Annual screenings to check for chronic health conditions, such as high blood pressure, heart disease, diabetes and cancer, are an important part of staying healthy. Scheduling a regular exam with your primary care provider also gives you the opportunity to discuss any health concerns you may have. Find a doctor near you and schedule a well visit today.

Emory Healthcare

At Emory Healthcare, we’re here to help you find the care you need when you need it. With more than 2,800 doctors and 300 locations, including 11 hospitals, primary care offices, urgent cares and MinuteClinics, we’re delivering specialized care across the region. Find a doctor near you to help you get and stay healthy. 


Top 3 Vaccination Myths Debunked

VaccinationVaccination has long been a requirement for travel, employment and school attendance due to its obvious implications for disease prevention. The question remains why there are still many resounding oppositions to and myths around such a simple solution for prevention.

Because the internet is full of content that is highly unregulated, misinformation can cause fear and anxiety for many people seeking knowledge on disease prevention and vaccination risks. Therefore, below, we’ve highlighted (and debunked) the top 3 vaccination myths found online:

#1 “With the improved conditions of sanitation and hygiene, there is no need for vaccinations any longer!” (FALSE)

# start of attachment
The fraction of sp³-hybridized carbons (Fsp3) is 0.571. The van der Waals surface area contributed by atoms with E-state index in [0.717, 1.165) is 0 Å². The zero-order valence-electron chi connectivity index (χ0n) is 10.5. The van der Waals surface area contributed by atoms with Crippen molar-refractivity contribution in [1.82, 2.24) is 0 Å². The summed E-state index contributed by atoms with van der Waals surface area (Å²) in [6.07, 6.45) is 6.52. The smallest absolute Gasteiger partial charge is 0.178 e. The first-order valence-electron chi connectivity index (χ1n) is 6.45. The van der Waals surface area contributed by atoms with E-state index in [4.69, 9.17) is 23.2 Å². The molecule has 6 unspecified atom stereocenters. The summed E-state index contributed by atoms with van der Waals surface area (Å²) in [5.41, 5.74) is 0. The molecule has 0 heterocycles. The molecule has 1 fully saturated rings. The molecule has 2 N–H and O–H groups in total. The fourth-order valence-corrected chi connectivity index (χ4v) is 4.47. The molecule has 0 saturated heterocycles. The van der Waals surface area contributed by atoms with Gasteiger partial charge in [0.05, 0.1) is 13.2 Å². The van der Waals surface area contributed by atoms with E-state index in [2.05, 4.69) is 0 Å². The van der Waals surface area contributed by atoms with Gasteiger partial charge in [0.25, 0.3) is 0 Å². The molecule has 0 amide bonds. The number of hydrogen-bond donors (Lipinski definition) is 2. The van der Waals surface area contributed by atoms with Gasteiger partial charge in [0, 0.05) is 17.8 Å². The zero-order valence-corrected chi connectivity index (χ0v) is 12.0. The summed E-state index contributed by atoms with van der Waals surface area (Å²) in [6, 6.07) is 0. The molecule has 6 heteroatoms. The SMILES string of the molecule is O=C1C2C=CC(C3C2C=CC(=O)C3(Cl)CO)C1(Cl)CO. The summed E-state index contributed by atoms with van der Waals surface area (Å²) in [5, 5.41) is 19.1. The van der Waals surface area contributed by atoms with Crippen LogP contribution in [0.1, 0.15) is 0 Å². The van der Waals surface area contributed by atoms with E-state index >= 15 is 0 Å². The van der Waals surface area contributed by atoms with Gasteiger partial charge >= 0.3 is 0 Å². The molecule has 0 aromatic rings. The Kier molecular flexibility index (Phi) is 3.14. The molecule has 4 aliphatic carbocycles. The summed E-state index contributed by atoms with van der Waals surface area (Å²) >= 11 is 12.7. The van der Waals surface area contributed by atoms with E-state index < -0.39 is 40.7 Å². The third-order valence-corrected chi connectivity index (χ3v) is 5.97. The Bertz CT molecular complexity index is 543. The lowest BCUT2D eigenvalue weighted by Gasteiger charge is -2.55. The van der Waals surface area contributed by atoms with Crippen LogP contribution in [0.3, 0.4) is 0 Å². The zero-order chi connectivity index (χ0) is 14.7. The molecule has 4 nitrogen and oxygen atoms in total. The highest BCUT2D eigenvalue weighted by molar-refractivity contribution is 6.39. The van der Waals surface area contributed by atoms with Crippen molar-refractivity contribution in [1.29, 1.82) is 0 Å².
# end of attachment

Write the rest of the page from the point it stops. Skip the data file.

Fact: Although, improved conditions including better hygiene, clean water and disinfectants can lower the occurrence of some diseases, data shows that vaccines are overwhelmingly responsible for the largest drops in disease rates. If people are not vaccinated, so-called old diseases, such as measles, will quickly reappear.

#2   “Giving a child multiple vaccinations for different diseases at the same time increases the risk of harmful side effects and can overload the immune system.” (FALSE)

Fact:  Natural infection with certain viruses can indeed weaken the immune system. This means that when infected with one virus, some people may have trouble fighting off another virus or even other forms of bacteria. This happens most notably in children, during natural infection with either chickenpox or measles. Children infected with chickenpox are susceptible to infection with certain bacterial infections. And children infected with measles are more susceptible to bacterial infections of the bloodstream (sepsis).
But the bacteria contained in vaccines are very different. Those in the measles and chickenpox vaccines, for example, are not the exact same bacteria as those that cause measles and chickenpox infections (the “wild-type” viruses). Vaccine viruses are instead disabled so that they cannot weaken the immune system.

#3 “The diseases have disappeared” (FALSE)

The Center for Disease Control states that “vaccination has enabled us to reduce most vaccine-preventable diseases to very low levels in the United States. However, some of them are still quite prevalent – even epidemic – in other parts of the world. Travelers can unknowingly bring these diseases into the United States, and if we were not protected by vaccinations these diseases could quickly spread throughout the population, causing epidemics here. At the same time, the relatively few cases we currently have in the U.S. could very quickly become tens or hundreds of thousands of cases without the protection we get from vaccines.”

For more information about vaccinations and immunizations please visit Emory University’s Vaccine Center online or visit the Center for Disease Control’s Vaccine and Immunization information page.